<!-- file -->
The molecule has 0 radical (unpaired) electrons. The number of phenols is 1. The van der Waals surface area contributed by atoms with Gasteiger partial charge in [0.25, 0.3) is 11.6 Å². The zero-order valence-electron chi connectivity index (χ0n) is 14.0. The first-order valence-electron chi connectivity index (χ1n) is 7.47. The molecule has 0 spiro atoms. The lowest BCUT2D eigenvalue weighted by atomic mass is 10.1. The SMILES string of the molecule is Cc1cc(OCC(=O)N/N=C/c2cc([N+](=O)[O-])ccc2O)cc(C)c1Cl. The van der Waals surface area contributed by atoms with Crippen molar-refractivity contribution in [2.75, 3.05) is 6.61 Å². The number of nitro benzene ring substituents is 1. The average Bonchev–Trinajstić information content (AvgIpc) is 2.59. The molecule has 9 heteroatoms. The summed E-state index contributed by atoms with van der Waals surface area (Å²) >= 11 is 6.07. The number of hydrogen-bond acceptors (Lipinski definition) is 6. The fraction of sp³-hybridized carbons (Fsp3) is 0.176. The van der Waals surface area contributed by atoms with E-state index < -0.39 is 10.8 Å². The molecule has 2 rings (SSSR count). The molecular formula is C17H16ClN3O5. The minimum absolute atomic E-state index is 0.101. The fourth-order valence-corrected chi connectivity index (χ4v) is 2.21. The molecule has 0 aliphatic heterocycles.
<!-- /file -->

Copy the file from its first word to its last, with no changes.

The molecule has 0 radical (unpaired) electrons. The number of phenols is 1. The van der Waals surface area contributed by atoms with Gasteiger partial charge in [0.25, 0.3) is 11.6 Å². The zero-order valence-electron chi connectivity index (χ0n) is 14.0. The first-order valence-electron chi connectivity index (χ1n) is 7.47. The molecule has 0 spiro atoms. The lowest BCUT2D eigenvalue weighted by atomic mass is 10.1. The SMILES string of the molecule is Cc1cc(OCC(=O)N/N=C/c2cc([N+](=O)[O-])ccc2O)cc(C)c1Cl. The van der Waals surface area contributed by atoms with Crippen molar-refractivity contribution in [2.75, 3.05) is 6.61 Å². The number of nitro benzene ring substituents is 1. The average Bonchev–Trinajstić information content (AvgIpc) is 2.59. The molecule has 9 heteroatoms. The summed E-state index contributed by atoms with van der Waals surface area (Å²) >= 11 is 6.07. The number of hydrogen-bond acceptors (Lipinski definition) is 6. The fraction of sp³-hybridized carbons (Fsp3) is 0.176. The van der Waals surface area contributed by atoms with E-state index < -0.39 is 10.8 Å². The molecule has 2 rings (SSSR count). The molecular formula is C17H16ClN3O5. The minimum absolute atomic E-state index is 0.101. The fourth-order valence-corrected chi connectivity index (χ4v) is 2.21. The molecule has 0 aliphatic heterocycles.